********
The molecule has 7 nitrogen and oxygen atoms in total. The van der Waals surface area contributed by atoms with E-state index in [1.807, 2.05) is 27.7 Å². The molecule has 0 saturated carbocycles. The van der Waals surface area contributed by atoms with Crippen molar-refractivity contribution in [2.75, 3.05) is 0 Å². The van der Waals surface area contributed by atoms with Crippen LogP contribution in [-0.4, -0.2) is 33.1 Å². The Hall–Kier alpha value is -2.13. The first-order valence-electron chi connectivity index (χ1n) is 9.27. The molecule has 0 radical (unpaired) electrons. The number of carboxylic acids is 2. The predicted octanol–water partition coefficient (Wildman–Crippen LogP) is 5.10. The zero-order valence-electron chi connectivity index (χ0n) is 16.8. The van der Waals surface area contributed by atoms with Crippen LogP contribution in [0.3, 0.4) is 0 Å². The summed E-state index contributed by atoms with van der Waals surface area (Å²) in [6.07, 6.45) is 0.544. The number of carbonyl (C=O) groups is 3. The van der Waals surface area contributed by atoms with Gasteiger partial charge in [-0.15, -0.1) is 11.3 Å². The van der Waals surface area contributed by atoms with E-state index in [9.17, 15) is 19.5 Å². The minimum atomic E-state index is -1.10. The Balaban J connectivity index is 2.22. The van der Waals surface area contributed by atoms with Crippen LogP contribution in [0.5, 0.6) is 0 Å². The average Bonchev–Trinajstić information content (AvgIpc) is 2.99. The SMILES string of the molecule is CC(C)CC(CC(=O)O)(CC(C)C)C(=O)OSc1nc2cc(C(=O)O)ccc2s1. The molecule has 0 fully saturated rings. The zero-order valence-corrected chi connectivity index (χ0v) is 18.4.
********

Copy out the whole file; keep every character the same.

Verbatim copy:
The molecule has 7 nitrogen and oxygen atoms in total. The van der Waals surface area contributed by atoms with E-state index in [1.807, 2.05) is 27.7 Å². The molecule has 0 saturated carbocycles. The van der Waals surface area contributed by atoms with Crippen molar-refractivity contribution in [2.75, 3.05) is 0 Å². The van der Waals surface area contributed by atoms with Crippen LogP contribution in [-0.4, -0.2) is 33.1 Å². The Hall–Kier alpha value is -2.13. The first-order valence-electron chi connectivity index (χ1n) is 9.27. The molecule has 0 radical (unpaired) electrons. The number of carboxylic acids is 2. The predicted octanol–water partition coefficient (Wildman–Crippen LogP) is 5.10. The zero-order valence-electron chi connectivity index (χ0n) is 16.8. The van der Waals surface area contributed by atoms with Crippen LogP contribution in [0.3, 0.4) is 0 Å². The summed E-state index contributed by atoms with van der Waals surface area (Å²) in [6.07, 6.45) is 0.544. The number of carbonyl (C=O) groups is 3. The van der Waals surface area contributed by atoms with Gasteiger partial charge in [-0.15, -0.1) is 11.3 Å². The van der Waals surface area contributed by atoms with E-state index in [9.17, 15) is 19.5 Å². The minimum atomic E-state index is -1.10. The Balaban J connectivity index is 2.22. The van der Waals surface area contributed by atoms with Crippen LogP contribution in [0.5, 0.6) is 0 Å². The average Bonchev–Trinajstić information content (AvgIpc) is 2.99. The SMILES string of the molecule is CC(C)CC(CC(=O)O)(CC(C)C)C(=O)OSc1nc2cc(C(=O)O)ccc2s1. The molecule has 0 fully saturated rings. The zero-order valence-corrected chi connectivity index (χ0v) is 18.4.